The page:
This past weekend, I had to do something I’ve been dreading for awhile. It’s been looming over me. It’s been staring at me (literally) for years.
The old paint cans needed to go.
Several painting projects over the years had littered our garage with half full cans of paint. And, since I’d placed it on my 90-day personal plan, I begrudgingly decided to do something about it.
I had our children help me move the cans out of the garage (curiously, they were also not excited about this project). I cataloged each color by photographing all the cans. And then, loaded them all up into the back of our vehicle to take to our designated hazardous waste disposal site.
When I arrived there, I was sore, tired, and resentful that this had already taken more of my Saturday that I originally planned. After all, I had committed to doing this, but I had not committed to being happy about it.
The employee at the drop-off site took one look at me and said:
You’re not supposed to be transporting that much paint at one time.
He immediately went onto tell me that the rules only allowed him to accept about a third of what I’d brought. To drop off the rest, I’d need to make return trips, since there’s a daily drop-off limit.
In retrospect, I should have known there would be a limit, but it didn’t occur to me to look it up before I got on the road.
These limits are smart and sensible. Without them, there would be all kinds of carelessness and attempts to dump industrial waste or otherwise abuse the system.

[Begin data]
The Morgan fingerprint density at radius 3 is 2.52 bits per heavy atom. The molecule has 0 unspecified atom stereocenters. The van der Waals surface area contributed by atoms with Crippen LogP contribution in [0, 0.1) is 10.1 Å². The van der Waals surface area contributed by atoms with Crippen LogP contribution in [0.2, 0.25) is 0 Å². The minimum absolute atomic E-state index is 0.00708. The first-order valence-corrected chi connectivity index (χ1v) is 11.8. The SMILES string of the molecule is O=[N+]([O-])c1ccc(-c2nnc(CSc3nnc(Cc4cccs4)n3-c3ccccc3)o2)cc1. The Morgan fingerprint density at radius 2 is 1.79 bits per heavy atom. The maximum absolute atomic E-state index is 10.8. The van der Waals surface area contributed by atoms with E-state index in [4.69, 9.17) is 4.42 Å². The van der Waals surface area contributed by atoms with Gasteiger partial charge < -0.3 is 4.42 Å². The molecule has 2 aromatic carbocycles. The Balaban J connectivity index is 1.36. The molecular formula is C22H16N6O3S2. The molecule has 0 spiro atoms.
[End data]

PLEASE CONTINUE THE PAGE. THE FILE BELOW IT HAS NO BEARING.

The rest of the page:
In my specific case, this sensible rule didn’t seem to make much sense. Either way, the paint was going to end up at this site — but under the rules, I’d be coming back over three days, burning more gas to harm the environment more and opening up additional chances that the paint would spill in transport. Plus, taking more of everybody’s time and paperwork.
So, the well-intended rule was, at least in this case, counter-productive.
I hesitate a bit to share a story like this, because on its face, it’s completely inconsequential. I had to make a few extra trips to the landfill to rid myself of too many paint cans from our beautifully painted home. Talk about a first world problem.
But the exact same kind of thing happens everyday in organizations all over the place. The well-intended policy or procedure doesn’t make sense (or actually causes harm) in a specific situation.
Since no rule can address every possible situation, wisdom is needed. One of the many definitions Merriem-Webster has for wisdom is a bit of “good judgement.”
On more occasions than I’d care to admit, I’ve expressed anger about well-intended rules to people who didn’t make the rules, but are being paid to enforce them. Most of us have lost our cool with a customer service representative who, like many of us, is simply attempting to do a good days work, handle the next situation, and follow the guidelines of their organization.
So when the opportunity comes for a bit of good judgement, we get to make the choice. Do we lead with an attack — or do we lead with kindness? Abraham Lincoln is believed to have said:
A drop of honey gathers more flies than a gallon of gall.
Easy to say. Hard to remember when you’re sore, tired, and feeling resentful.
After getting my lecture about bringing too much paint and the details on when I’d need to come back, I had the conscious thought of all the Dale Carnegie courses I’d taught over the years. So, I started with this:
Wow. Thanks for telling me. So sorry — I wasn’t aware what the limit was. I’ll plan to come back on Monday.
And I added:
How’s your day going?
This started a conversation that ended with this a few minutes later:
We’re closing in 15 minutes. If you drive around and come back in the line in 10 minutes, I’ll see what I can do about the rest.
We both know the rule. We both why the rule is here. In this case, a bit of wisdom should prevail.
I never asked for an exception, but I left without my paint.
If we are willing to stop for a moment and give people margin through respect and kindness, we open the door for wisdom to emerge.